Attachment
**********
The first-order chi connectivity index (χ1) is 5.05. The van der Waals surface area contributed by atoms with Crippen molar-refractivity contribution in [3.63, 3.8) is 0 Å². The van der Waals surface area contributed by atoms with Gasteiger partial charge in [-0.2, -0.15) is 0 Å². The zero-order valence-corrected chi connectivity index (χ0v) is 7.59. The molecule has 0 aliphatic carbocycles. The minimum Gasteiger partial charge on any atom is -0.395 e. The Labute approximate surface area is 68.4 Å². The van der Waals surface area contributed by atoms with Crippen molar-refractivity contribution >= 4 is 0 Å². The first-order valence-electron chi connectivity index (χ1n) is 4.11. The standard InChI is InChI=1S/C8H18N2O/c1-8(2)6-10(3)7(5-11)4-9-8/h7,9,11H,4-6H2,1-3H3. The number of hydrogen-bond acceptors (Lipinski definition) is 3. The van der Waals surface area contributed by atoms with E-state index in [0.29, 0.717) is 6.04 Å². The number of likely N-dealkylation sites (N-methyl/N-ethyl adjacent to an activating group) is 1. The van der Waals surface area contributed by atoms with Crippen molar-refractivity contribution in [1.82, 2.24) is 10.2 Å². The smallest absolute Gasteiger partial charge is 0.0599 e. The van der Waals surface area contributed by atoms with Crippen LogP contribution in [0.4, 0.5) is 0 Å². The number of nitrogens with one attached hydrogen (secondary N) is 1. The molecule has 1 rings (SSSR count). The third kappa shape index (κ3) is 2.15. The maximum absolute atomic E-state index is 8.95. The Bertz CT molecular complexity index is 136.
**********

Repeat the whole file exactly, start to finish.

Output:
The first-order chi connectivity index (χ1) is 5.05. The van der Waals surface area contributed by atoms with Crippen molar-refractivity contribution in [3.63, 3.8) is 0 Å². The van der Waals surface area contributed by atoms with Gasteiger partial charge in [-0.2, -0.15) is 0 Å². The zero-order valence-corrected chi connectivity index (χ0v) is 7.59. The molecule has 0 aliphatic carbocycles. The minimum Gasteiger partial charge on any atom is -0.395 e. The Labute approximate surface area is 68.4 Å². The van der Waals surface area contributed by atoms with Crippen molar-refractivity contribution >= 4 is 0 Å². The first-order valence-electron chi connectivity index (χ1n) is 4.11. The standard InChI is InChI=1S/C8H18N2O/c1-8(2)6-10(3)7(5-11)4-9-8/h7,9,11H,4-6H2,1-3H3. The number of hydrogen-bond acceptors (Lipinski definition) is 3. The van der Waals surface area contributed by atoms with E-state index in [0.29, 0.717) is 6.04 Å². The number of likely N-dealkylation sites (N-methyl/N-ethyl adjacent to an activating group) is 1. The van der Waals surface area contributed by atoms with Crippen molar-refractivity contribution in [1.82, 2.24) is 10.2 Å². The smallest absolute Gasteiger partial charge is 0.0599 e. The van der Waals surface area contributed by atoms with Crippen LogP contribution in [0.4, 0.5) is 0 Å². The number of nitrogens with one attached hydrogen (secondary N) is 1. The molecule has 1 rings (SSSR count). The third kappa shape index (κ3) is 2.15. The maximum absolute atomic E-state index is 8.95. The Bertz CT molecular complexity index is 136.